Canon SX400 vs Panasonic TZ100
The Canon PowerShot SX400 IS and the Panasonic Lumix DMC-TZ100 (labelled Panasonic ZS100 in some countries) are two digital cameras that were revealed to the public, respectively, in July 2014 and January 2016. Both the SX400 and the TZ100 are fixed lens compact cameras that are based on a 1/2.3-inch (SX400) and an one-inch (TZ100) sensor. The Canon has a resolution of 15.9 megapixels, whereas the Panasonic provides 20 MP.
Below is an overview of the main specs of the two cameras as a starting point for the comparison.
Going beyond this snapshot of core features and characteristics, what are the differences between the Canon PowerShot SX400 IS and the Panasonic Lumix DMC-TZ100? Which one should you buy? Read on to find out how these two cameras compare with respect to their body size, their imaging sensors, their shooting features, their input-output connections, and their reception by expert reviewers.
The physical size and weight of the Canon SX400 and the Panasonic TZ100 are illustrated in the side-by-side display below. The two cameras are presented according to their relative size. Three successive views from the front, the top, and the rear are shown. All width, height and depth measures are rounded to the nearest millimeter.
The TZ100 can be obtained in two different colors (black, silver), while the SX400 is only available in black.
If the front view area (width x height) of the cameras is taken as an aggregate measure of their size, the Canon SX400 and the Panasonic TZ100 are of equal size. However, the TZ100 is slightly lighter (0 percent) than the SX400. In this context, it is worth noting that neither the SX400 nor the TZ100 are weather-sealed.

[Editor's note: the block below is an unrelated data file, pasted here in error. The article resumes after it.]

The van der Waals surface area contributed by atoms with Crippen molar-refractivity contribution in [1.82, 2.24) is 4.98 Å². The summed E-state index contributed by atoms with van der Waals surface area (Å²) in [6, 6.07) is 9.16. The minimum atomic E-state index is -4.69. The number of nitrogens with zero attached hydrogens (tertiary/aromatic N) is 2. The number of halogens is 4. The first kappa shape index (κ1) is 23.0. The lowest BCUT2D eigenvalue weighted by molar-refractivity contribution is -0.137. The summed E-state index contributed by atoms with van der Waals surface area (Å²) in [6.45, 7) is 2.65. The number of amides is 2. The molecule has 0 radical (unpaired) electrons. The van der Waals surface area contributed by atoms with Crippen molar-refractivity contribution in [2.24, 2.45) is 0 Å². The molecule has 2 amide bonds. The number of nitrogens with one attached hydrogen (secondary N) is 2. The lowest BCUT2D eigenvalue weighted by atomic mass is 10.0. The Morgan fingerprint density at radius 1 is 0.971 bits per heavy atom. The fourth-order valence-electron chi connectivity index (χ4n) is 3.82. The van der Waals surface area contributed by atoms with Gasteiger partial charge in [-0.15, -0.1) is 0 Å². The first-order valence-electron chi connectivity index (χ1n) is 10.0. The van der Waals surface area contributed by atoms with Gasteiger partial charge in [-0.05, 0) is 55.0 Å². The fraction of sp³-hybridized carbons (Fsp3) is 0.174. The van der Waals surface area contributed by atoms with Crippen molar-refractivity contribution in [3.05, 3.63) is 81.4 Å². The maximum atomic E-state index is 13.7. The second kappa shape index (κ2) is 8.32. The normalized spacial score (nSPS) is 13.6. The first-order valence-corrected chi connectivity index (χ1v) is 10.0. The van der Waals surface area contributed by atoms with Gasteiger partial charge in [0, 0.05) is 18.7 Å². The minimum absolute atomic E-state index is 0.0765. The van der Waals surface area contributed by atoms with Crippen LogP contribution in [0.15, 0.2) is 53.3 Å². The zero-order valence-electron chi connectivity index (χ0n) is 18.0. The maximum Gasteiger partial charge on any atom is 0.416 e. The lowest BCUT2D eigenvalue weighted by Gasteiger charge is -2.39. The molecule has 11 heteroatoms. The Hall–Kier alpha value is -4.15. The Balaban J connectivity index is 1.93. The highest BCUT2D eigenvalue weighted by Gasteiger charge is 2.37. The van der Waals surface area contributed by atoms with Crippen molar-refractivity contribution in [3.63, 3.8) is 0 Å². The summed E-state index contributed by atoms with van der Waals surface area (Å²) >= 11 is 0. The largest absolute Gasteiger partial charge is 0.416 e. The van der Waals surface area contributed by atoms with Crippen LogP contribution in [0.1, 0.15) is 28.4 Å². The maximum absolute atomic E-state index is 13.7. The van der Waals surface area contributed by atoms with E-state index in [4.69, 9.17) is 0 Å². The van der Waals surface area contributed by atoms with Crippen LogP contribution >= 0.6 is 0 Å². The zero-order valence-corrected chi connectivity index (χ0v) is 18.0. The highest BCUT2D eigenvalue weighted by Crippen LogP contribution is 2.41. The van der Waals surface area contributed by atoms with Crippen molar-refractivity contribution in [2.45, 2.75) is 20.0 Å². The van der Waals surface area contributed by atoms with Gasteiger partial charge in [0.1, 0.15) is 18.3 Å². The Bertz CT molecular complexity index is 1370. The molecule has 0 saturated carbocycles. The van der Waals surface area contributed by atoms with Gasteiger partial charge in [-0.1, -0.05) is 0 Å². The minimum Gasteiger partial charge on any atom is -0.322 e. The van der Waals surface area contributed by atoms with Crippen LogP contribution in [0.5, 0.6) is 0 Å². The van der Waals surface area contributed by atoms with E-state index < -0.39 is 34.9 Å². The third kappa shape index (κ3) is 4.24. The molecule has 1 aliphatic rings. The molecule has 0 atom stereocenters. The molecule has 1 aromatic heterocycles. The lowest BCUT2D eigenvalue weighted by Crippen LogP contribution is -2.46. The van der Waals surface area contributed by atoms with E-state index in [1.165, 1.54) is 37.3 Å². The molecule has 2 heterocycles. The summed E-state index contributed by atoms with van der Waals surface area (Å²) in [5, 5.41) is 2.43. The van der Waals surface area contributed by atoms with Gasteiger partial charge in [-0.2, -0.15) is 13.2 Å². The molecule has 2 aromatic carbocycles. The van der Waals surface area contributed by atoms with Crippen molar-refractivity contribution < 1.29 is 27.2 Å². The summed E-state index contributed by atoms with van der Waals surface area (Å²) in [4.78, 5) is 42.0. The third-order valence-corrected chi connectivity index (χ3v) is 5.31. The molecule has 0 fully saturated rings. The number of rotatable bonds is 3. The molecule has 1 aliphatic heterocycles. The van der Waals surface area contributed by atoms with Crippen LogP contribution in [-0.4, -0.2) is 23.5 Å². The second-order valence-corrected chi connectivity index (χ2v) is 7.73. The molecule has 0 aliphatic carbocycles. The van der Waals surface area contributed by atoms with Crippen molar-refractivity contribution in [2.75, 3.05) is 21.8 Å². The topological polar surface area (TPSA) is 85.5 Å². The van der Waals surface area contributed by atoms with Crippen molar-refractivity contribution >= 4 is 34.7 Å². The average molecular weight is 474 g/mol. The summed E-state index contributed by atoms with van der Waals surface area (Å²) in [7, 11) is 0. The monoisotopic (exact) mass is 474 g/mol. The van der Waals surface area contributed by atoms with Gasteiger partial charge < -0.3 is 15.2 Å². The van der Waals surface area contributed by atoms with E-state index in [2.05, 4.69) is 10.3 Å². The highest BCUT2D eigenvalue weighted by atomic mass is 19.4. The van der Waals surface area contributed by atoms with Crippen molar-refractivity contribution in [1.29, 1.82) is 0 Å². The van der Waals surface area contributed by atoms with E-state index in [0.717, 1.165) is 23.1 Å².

Concerning battery life, the SX400 gets 190 shots out of its NB-11LH battery, while the TZ100 can take 300 images on a single charge of its DMW-BLG10 power pack. The power pack in the TZ100 can be charged via the USB port, which can be very convenient when travelling.
The table below summarizes the key physical specs of the two cameras alongside a broader set of comparators. In case you want to display and compare another camera duo, you can use the CAM-parator app to select your camera combination among a large number of options.
|1.||Canon SX400||104 mm||69 mm||80 mm||313 g||190||n||Jul 2014||249|
|2.||Panasonic TZ100||111 mm||65 mm||44 mm||312 g||300||n||Jan 2016||699|
|3.||Canon SX420||104 mm||69 mm||85 mm||325 g||195||n||Jan 2016||299|
|4.||Canon G5 X||112 mm||76 mm||44 mm||353 g||210||n||Oct 2015||799|
|5.||Canon M3||111 mm||68 mm||44 mm||366 g||250||n||Feb 2015||679|
|6.||Canon SX410||104 mm||69 mm||85 mm||325 g||185||n||Feb 2015||279|
|7.||Canon SX530||120 mm||82 mm||92 mm||442 g||210||n||Jan 2015||429|
|8.||Canon SX610||105 mm||61 mm||27 mm||191 g||270||n||Jan 2015||249|
|9.||Canon SX710||113 mm||66 mm||35 mm||269 g||230||n||Jan 2015||349|